The Masterpiece (L’Oeuvre) is the fourteenth novel in Zola’s twenty-volume Rougon- Macquart series, and it is the most autobiographical. The Rougon-Macquart series was planned in 1868 and written over the course of the next twenty-five years, the series was intended to be a “natural and social history of a family during the Second Empire” with the family in question being split into two branches–the Rougons (wealthier, upper class and supposedly more respectable) and the lower born Macquarts. The family line is tainted with madness, a relentless quest for wealth, obsession, and drunkenness. While Zola seems to leave the idea of hereditary at the door for The Masterpiece, actually the taint is still to be found in the protagonist’s single-minded drive to self-destruction.
Set in the 1860s and 1870s, The Masterpiece is the story of artist Claude Lantier. To place Claude in the Rougon-Macquart family, he is the brother of Etienne Lantier (Germinal), half brother to Nana and the son of the laundress, Gervaise (L’Assommoir). Claude appears as a small boy in L’Assommoir, and later in that novel, he’s unofficially adopted by an elderly art dealer from Plassans. Claude then makes an appearance as a young artist in The Belly of Paris. Just as Germinal explored the lives of French miners, The Masterpiece explores the lives of a group of French artists. But while Zola went to his grave admired by grateful miners who never forgot that this writer championed their plight, The Masterpiece costs Zola friendships.
Zola grew up with artist Paul Cezanne in the town of Aix-de-Provence and according to the book’s introduction, the character of Claude Lantier is thought to be an “amalgram of Cezanne, Manet…and Monet.” After the publication of The Masterpiece, Cezanne never spoke to Zola again. But Cezanne wasn’t the only artist upset with Zola. According to the book’s introduction Claude Monet was “troubled and uneasy,” and even organized “a dinner of protest” for like-minded artists to attend and share their collective disgruntlement.
Why were they so upset?
The Masterpiece is the story of the artist Claude Lantier and his circle of friends. Claude, Pierre Sandoz (a thinly-disguised Zola) and Louis Dubuche are known as “the three inseparables” back in Plassans. While Claude dreams of becoming a famous artist, Pierre has literary ambitions, and Louis, the son of a baker, is enrolled in an architecture course at the Ecole des Beaux-Arts. Claude lives on a meagre inheritance, Pierre earns money from a menial job and Louis does the occasional odd job for architects he meets. Once in Paris, these young men mingle in the bohemian artistic set, and throughout the course of the novel, the plot not only follows the fortunes of these three characters but also various artists in their circle as they seek fame. The possession of true talent is no indicator of future success. Some artists succeed and others trade talent for regular meals.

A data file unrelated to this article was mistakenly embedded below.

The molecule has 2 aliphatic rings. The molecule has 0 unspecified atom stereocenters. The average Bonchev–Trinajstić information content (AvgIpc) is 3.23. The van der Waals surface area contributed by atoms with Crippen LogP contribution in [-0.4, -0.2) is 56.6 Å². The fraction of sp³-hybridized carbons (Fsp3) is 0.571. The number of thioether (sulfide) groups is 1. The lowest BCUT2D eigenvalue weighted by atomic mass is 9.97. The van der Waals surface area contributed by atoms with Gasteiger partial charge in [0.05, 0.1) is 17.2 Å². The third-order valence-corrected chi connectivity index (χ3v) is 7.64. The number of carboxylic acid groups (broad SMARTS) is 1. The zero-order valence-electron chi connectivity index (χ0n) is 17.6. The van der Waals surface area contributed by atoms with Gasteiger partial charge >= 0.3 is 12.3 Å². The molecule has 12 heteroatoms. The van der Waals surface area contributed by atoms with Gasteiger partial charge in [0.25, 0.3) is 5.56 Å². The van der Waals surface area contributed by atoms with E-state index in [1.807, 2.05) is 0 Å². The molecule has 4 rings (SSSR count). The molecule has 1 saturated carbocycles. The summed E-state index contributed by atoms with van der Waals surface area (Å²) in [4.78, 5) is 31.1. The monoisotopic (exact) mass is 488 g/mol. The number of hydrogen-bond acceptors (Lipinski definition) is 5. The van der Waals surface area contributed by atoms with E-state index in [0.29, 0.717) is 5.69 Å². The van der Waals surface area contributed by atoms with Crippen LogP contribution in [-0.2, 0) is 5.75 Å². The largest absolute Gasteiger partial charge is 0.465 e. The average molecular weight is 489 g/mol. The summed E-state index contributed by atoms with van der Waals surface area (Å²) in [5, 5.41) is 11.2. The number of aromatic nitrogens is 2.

The story begins with a meeting between Claude and a young girl named Christine during a rain storm. Over time a relationship develops between them, and Christine even agrees to model for Claude. As an artist, Claude is a nonconformist and he much prefers to paint what he terms “Open Air.” Unfortunately the French Art world is controlled by the Academie des Beaux Arts and its annual Salon. The conservative judges of the Academie des Beaux Arts dictate the artistic taste of the age, so not being accepted for the Salon is a major blow to an artist’s career, and so conversely, being accepted for the annual Salon and having one’s art displayed there is a goal of all artists.
While Claude admires Delacroix and Courbet as innovators who moved the art world forward, he considers most of those ‘accepted’ artists as hacks. He feels that the art world is ready to move on to “something else” and over the course of the novel, just what that “something else” consumes and eventually destroys him.
Some of the very first scenes of Claude at work predict his doom as a painter. He’s working on a painting he calls “Open Air” and the painting which is eventually exhibited at the Salon des Refuses (Exhibition of Rejects) becomes the laughing-stock of the exhibition. After this humiliation, Claude decides to live with Christine and together they move to Bennecourt in the country, far from Claude’s humiliation and the cruel judgment of the public.
Throughout the novel, Claude’s creative genius is torn between painting for himself and his ideals and the goal of being accepted by the Salon. He’s never happy with a painting and constantly tinkers with the canvas and newer versions are not usually an improvement. As the book continues, Claude’s projects become increasingly impractical as he tackles huge scenes and enormous canvases, but his discontent with the finished project usually leads to the painting’s violent destruction.